The benefit observed with this medication is possibly associated with its immunological effects. T1DM patients from those with atypical or ketosis-prone diabetes. Background Type 1 diabetes mellitus (T1DM) is usually a chronic disease characterized by the autoimmune destruction of pancreatic -cells in genetically susceptible subjects, IKK epsilon-IN-1 which results in absolute insulin deficiency. This pathology is usually diagnosed between the age of 6 months and adulthood, and is clinically manifested through polyuria, polydipsia, and weight loss associated with glycosuria and ketonuria (1). Several agents used to reestablish immunological tolerance over the past few years have successfully prevented and even reverted T1DM in nonobese diabetic mice; however, these outcomes have not been achieved in humans (1). This paper describes the case of a male patient aged 19 who presented with T1DM and whose condition has been remitted for a year, being currently treated only with sitagliptin. Case presentation The case is usually a 19-year-old male patient from Ciudad Bolvar, Venezuela, without any familial history of diabetes, IKK epsilon-IN-1 presented with polyuria, polydipsia, and weight loss (16?kg) with 3 months of evolution. The physical examination showed a weight of 61?kg; a height of 1 1.71?m; BMI of 20.8?kg/m2; a waist circumference of 76?cm; blood pressure at 100/60?mmHg. Investigation The blood assessments showed: fasting blood glucose: 432?mg/dl; HbA1c: 12.3%, basal insulin: 3.2?mUI/ml, C-peptide: 1.2?ng/ml, venous pH: 7.2, bicarbonate: 13?mEq/l, total cholesterol: 178?mg/dl, triglycerides: 196?mg/dl, HDL cholesterol: 41?mg/dl, and LDL cholesterol: 97?mg/dl. Urinalysis revealed glycosuria and ketonuria. Glutamic acid IKK epsilon-IN-1 decarboxylase (GAD) antibody resulted positive (46?U/ml, reference range 1C5), but islet cell antibody and anti-insulin assessments were negative. Human leukocyte antigen (HLA) genotyping for DR and DQ-encoding loci was carried out by next generation sequencing around the Roche 454 GS Junior platform as previously described (2) and resulted in the following genotypes: DQA1*01:01:01, DQA1*05:01:01; DQB1*02:01:01, DQB1*05:01:01; DRB1*03:01:01, DRB1*10:01:01; and DRB3*02:02:01. Based on established patterns of linkage disequilibrium for these loci, the genotypes can be assigned to the following haplotypes: DRB1*03:01:01-DRB3*02:02:01-DQA1*05:01:01-DQB1*02:01:01 (DR3) and DRB1*10:01:01-DQA1*01:01:01-DQB1*05:01:01 (DR10). Treatment An intensive s.c. regimen of both insulin glargine and insulin glulisine was prescribed at a dose of 0.5?models/kg per 24?h, reaching an adequate metabolic control in 72?h, after which sitagliptin at a dose of 100?mg was initiated with a frequency of once a day. Outcome and follow-up Upon completion of the first month of treatment, the patient started to show a significant reduction in daily insulin requirement, until its complete discontinuance eight weeks after diagnosis, when the patient joined remission and continued on sitagliptin alone, reaching fasting plasma glucose concentrations between 70 and 130?mg/dl and an HbA1c of 7.8%. The insulin-dose-adjusted HbA1c, defined as actual HbA1c (%)+(4insulin dose (models/kg per 24?h)) (3), was 7.8 (value defining partial remission 9). By this time, the patient had gained 7?kg of weight. The GAD antibody levels were significantly decreased (8?U/ml). The levels of C-peptide plasma concentration remained the same. After one year of treatment with only 100?mg of sitagliptin, the blood test report of the patient shows the following values: HbA1c, 5.8%; fasting plasma glucose, 108?mg/dl; basal insulin, 2.6?mIU/ml; fasting C-peptide, 1.0?ng/ml; 2?h, 75?g postprandial glucose, 152?mg/dl, and an insulin value of 25.7?mIU/ml with a C-peptide of 4.3?ng/ml. Currently, after 15 months on sitagliptin treatment, the patient’s last assessment showed the following report: HbA1c, 6.3%; fasting plasma glucose, 122?mg/dl; basal insulin, 2.4?mIU/ml; fasting C-peptide, 0.9?ng/ml; 2?h, 75?g postprandial glucose 164?mg/dl, and an insulin value of 18.3?mIU/ml with a C-peptide of 3.9?ng/ml. The GAD-antibodies remain positive (6?U/ml). Discussion The pathogenesis of T1DM is usually predicated on both genetic predisposition factors (predominantly HLA alleles) and the presence of autoantibodies in the serum against islet cells, insulin, tyrosine phosphatase (IA-2), and Rabbit Polyclonal to RRM2B GAD (1). The subject was diagnosed with T1DM based on HLA alleles, the HbA1c test, and the presence of positive antiGAD. The haplotypes DRB1*03:01-DQA1*05:01 and DQB1*02:01 (DR3) are well established to be predisposing for T1DM, with odds ratios in the range of 3C5, depending on the populace (4). A recent report has shown that DR3 haplotypes carrying the allele DRB3*02:02 are more predisposing than those carrying the allele DRB3*01:01 (2). Thus, the DR3 haplotype in the patient is consistent with T1DM autoimmunity and the presence of anti-GAD antibodies. At.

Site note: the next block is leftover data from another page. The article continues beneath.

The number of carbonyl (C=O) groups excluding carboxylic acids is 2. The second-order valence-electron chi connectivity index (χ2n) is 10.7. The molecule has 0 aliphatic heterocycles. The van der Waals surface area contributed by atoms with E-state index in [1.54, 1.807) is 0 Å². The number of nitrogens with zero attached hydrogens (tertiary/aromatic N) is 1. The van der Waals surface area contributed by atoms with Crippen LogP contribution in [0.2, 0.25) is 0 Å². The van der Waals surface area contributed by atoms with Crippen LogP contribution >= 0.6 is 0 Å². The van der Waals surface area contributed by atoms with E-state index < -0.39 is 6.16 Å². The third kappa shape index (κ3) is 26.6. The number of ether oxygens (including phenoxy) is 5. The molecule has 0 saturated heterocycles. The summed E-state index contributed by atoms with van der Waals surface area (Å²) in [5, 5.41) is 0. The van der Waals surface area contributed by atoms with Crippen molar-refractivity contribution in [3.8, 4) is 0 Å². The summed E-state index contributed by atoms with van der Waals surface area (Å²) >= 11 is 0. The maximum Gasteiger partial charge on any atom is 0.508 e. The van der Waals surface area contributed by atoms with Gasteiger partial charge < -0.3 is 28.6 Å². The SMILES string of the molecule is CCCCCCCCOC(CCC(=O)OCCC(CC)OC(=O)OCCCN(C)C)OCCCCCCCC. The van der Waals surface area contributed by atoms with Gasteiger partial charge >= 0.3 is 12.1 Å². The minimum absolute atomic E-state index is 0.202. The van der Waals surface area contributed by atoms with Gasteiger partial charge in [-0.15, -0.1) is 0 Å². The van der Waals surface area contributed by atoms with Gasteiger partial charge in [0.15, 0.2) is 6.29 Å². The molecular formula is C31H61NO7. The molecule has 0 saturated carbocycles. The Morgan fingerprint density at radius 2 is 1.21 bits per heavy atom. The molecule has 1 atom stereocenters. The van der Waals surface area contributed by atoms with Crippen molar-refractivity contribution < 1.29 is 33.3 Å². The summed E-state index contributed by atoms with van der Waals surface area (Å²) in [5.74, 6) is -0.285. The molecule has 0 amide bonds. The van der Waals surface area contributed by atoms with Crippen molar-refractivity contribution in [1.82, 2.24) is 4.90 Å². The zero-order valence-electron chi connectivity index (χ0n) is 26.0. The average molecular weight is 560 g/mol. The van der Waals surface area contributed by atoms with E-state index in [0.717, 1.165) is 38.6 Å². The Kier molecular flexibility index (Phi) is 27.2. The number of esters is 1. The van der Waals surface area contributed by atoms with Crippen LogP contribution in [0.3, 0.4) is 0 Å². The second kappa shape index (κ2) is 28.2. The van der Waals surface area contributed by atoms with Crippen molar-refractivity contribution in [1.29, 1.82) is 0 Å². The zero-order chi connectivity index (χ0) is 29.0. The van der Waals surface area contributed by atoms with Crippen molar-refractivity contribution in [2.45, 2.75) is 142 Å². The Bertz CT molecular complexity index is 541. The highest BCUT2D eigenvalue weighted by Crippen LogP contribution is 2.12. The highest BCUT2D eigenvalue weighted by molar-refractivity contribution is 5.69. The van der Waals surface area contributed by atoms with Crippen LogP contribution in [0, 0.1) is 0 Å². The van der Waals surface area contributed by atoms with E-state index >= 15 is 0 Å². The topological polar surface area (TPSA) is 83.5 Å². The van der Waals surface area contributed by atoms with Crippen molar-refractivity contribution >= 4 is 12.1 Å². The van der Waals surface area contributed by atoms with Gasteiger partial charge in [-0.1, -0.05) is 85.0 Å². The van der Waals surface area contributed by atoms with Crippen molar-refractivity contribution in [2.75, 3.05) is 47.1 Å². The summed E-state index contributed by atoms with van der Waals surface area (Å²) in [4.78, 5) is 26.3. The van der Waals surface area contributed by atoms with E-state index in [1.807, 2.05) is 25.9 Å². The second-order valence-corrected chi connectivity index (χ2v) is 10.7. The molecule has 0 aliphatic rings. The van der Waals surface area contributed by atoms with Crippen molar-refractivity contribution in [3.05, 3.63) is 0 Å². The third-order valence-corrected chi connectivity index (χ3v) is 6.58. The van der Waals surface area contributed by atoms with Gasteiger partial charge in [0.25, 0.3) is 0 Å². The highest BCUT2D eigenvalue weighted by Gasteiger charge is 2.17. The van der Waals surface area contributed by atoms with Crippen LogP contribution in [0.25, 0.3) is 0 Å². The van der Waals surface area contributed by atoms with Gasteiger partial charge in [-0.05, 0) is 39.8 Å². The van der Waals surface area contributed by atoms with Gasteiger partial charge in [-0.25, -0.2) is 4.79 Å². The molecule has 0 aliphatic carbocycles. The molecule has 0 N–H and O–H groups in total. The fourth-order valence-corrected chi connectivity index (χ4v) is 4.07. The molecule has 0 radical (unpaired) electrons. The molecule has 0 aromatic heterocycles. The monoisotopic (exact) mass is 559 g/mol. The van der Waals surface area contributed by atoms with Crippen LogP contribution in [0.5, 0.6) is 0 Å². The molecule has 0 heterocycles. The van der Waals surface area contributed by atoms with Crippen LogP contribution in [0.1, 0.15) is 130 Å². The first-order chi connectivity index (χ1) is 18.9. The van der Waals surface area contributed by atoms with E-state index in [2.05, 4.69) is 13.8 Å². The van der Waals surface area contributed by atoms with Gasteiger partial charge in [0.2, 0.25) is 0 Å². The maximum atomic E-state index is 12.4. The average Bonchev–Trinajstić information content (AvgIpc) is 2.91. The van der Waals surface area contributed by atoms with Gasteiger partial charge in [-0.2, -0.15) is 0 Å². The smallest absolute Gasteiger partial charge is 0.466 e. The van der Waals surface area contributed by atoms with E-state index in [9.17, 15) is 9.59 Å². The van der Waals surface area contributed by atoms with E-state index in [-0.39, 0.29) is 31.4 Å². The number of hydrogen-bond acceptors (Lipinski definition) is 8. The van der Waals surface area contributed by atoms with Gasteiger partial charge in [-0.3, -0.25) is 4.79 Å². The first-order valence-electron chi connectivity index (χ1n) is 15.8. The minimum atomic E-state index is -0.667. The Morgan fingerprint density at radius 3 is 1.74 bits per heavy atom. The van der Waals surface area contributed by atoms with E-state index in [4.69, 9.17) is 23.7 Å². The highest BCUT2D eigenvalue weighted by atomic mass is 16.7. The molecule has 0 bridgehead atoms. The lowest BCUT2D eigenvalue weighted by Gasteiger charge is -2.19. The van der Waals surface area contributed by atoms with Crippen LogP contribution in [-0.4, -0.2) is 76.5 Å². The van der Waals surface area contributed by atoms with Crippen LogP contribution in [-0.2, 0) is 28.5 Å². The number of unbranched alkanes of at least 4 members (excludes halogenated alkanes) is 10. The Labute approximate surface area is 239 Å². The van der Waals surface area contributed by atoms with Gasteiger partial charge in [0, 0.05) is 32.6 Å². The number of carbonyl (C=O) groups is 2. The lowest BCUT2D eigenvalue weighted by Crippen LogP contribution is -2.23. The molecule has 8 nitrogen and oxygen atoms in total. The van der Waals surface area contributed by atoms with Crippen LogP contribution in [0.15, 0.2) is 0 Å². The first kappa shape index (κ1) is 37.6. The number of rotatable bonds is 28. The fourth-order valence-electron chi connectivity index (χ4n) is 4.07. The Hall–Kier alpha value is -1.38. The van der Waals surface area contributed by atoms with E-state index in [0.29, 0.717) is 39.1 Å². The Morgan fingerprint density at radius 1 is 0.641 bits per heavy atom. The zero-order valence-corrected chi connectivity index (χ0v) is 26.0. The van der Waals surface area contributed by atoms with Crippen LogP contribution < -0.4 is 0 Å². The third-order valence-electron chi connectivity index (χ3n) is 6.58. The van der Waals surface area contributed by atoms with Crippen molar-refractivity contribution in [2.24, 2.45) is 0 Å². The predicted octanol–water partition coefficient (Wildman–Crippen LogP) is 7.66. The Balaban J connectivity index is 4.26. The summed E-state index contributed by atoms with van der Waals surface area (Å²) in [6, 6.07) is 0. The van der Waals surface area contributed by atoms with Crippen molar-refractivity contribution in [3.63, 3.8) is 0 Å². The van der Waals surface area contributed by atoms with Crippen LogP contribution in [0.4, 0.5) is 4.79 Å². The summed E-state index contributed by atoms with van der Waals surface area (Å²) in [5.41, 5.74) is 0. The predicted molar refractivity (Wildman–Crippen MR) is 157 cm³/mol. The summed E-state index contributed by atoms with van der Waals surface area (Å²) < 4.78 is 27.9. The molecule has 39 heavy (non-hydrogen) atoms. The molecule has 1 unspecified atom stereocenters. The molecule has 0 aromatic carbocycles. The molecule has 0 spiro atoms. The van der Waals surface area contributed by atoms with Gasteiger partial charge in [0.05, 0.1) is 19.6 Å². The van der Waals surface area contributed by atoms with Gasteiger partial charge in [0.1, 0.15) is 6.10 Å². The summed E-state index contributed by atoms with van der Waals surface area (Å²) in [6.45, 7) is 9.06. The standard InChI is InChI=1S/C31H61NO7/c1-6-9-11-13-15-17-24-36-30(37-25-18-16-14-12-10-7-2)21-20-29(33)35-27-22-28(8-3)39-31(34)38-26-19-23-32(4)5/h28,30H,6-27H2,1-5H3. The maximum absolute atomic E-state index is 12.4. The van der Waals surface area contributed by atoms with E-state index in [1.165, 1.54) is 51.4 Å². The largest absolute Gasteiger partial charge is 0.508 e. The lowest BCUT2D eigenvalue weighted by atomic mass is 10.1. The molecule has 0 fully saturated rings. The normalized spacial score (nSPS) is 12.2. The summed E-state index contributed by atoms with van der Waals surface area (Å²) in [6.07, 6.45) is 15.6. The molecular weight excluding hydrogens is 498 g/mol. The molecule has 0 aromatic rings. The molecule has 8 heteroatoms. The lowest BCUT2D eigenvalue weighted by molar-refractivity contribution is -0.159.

The benefit observed with this medication is possibly associated with its immunological effects